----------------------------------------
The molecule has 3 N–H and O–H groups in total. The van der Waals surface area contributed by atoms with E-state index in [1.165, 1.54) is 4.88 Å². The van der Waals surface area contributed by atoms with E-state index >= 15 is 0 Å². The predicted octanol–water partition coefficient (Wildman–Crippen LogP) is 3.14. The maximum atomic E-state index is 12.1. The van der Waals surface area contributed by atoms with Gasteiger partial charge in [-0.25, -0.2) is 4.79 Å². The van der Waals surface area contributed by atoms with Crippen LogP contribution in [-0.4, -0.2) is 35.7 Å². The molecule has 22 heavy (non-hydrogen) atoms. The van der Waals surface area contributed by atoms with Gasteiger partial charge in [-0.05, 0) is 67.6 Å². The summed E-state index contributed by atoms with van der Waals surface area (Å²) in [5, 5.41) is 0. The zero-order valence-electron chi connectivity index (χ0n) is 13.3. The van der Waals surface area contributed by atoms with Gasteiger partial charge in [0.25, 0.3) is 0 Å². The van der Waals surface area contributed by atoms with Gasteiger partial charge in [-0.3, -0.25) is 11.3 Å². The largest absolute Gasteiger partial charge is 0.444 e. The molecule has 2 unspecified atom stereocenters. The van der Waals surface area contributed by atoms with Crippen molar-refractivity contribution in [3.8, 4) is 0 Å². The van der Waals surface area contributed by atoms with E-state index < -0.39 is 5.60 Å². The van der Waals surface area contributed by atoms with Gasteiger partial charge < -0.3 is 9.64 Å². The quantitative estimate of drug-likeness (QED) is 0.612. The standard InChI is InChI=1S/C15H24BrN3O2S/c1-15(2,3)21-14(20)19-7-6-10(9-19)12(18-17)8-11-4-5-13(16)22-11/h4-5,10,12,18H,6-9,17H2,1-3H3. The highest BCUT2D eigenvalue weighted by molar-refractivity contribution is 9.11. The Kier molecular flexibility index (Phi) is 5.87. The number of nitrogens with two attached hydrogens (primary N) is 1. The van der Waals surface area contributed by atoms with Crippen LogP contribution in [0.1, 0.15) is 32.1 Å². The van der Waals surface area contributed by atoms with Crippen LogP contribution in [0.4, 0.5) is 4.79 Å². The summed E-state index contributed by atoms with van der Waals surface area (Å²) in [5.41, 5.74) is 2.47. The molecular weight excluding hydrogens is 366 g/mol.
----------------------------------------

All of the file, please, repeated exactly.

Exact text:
The molecule has 3 N–H and O–H groups in total. The van der Waals surface area contributed by atoms with E-state index in [1.165, 1.54) is 4.88 Å². The van der Waals surface area contributed by atoms with E-state index >= 15 is 0 Å². The predicted octanol–water partition coefficient (Wildman–Crippen LogP) is 3.14. The maximum atomic E-state index is 12.1. The van der Waals surface area contributed by atoms with Gasteiger partial charge in [-0.25, -0.2) is 4.79 Å². The van der Waals surface area contributed by atoms with Crippen LogP contribution in [-0.4, -0.2) is 35.7 Å². The molecule has 22 heavy (non-hydrogen) atoms. The van der Waals surface area contributed by atoms with Gasteiger partial charge in [-0.05, 0) is 67.6 Å². The summed E-state index contributed by atoms with van der Waals surface area (Å²) in [5, 5.41) is 0. The zero-order valence-electron chi connectivity index (χ0n) is 13.3. The van der Waals surface area contributed by atoms with Gasteiger partial charge in [0.25, 0.3) is 0 Å². The van der Waals surface area contributed by atoms with Gasteiger partial charge in [-0.3, -0.25) is 11.3 Å². The largest absolute Gasteiger partial charge is 0.444 e. The molecule has 2 unspecified atom stereocenters. The van der Waals surface area contributed by atoms with Crippen molar-refractivity contribution in [3.8, 4) is 0 Å². The van der Waals surface area contributed by atoms with E-state index < -0.39 is 5.60 Å². The van der Waals surface area contributed by atoms with Gasteiger partial charge < -0.3 is 9.64 Å². The quantitative estimate of drug-likeness (QED) is 0.612. The standard InChI is InChI=1S/C15H24BrN3O2S/c1-15(2,3)21-14(20)19-7-6-10(9-19)12(18-17)8-11-4-5-13(16)22-11/h4-5,10,12,18H,6-9,17H2,1-3H3. The highest BCUT2D eigenvalue weighted by molar-refractivity contribution is 9.11. The Kier molecular flexibility index (Phi) is 5.87. The number of nitrogens with two attached hydrogens (primary N) is 1. The van der Waals surface area contributed by atoms with Crippen LogP contribution in [0.1, 0.15) is 32.1 Å². The van der Waals surface area contributed by atoms with Crippen LogP contribution in [0.4, 0.5) is 4.79 Å². The summed E-state index contributed by atoms with van der Waals surface area (Å²) in [5.41, 5.74) is 2.47. The molecular weight excluding hydrogens is 366 g/mol.